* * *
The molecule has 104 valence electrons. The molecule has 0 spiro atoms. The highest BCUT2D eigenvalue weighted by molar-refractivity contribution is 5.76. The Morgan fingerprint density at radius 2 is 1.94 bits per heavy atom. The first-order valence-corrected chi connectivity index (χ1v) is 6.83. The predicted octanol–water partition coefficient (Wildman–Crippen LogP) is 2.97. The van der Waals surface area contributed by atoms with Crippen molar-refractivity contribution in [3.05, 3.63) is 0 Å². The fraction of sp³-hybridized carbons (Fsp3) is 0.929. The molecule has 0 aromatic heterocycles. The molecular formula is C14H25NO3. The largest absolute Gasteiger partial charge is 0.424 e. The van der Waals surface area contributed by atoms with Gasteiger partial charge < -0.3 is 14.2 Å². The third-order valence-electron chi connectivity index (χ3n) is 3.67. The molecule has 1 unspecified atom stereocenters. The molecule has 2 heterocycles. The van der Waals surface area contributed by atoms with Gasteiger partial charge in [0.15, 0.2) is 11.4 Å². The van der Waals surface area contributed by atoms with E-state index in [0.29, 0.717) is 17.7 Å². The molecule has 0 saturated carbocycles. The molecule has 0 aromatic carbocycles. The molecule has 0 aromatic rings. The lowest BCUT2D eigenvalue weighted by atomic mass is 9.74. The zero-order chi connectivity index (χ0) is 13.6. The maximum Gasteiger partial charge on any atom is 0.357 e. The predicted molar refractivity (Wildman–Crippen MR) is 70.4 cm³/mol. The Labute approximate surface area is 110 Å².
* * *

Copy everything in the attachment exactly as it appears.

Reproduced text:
The molecule has 104 valence electrons. The molecule has 0 spiro atoms. The highest BCUT2D eigenvalue weighted by molar-refractivity contribution is 5.76. The Morgan fingerprint density at radius 2 is 1.94 bits per heavy atom. The first-order valence-corrected chi connectivity index (χ1v) is 6.83. The predicted octanol–water partition coefficient (Wildman–Crippen LogP) is 2.97. The van der Waals surface area contributed by atoms with Crippen molar-refractivity contribution in [3.05, 3.63) is 0 Å². The fraction of sp³-hybridized carbons (Fsp3) is 0.929. The molecule has 0 aromatic heterocycles. The molecular formula is C14H25NO3. The largest absolute Gasteiger partial charge is 0.424 e. The van der Waals surface area contributed by atoms with Gasteiger partial charge < -0.3 is 14.2 Å². The third-order valence-electron chi connectivity index (χ3n) is 3.67. The molecule has 1 unspecified atom stereocenters. The molecule has 2 heterocycles. The van der Waals surface area contributed by atoms with Gasteiger partial charge in [0.15, 0.2) is 11.4 Å². The van der Waals surface area contributed by atoms with E-state index in [0.29, 0.717) is 17.7 Å². The molecule has 0 saturated carbocycles. The molecule has 0 aromatic carbocycles. The molecule has 0 aromatic rings. The lowest BCUT2D eigenvalue weighted by atomic mass is 9.74. The zero-order chi connectivity index (χ0) is 13.6. The maximum Gasteiger partial charge on any atom is 0.357 e. The predicted molar refractivity (Wildman–Crippen MR) is 70.4 cm³/mol. The Labute approximate surface area is 110 Å².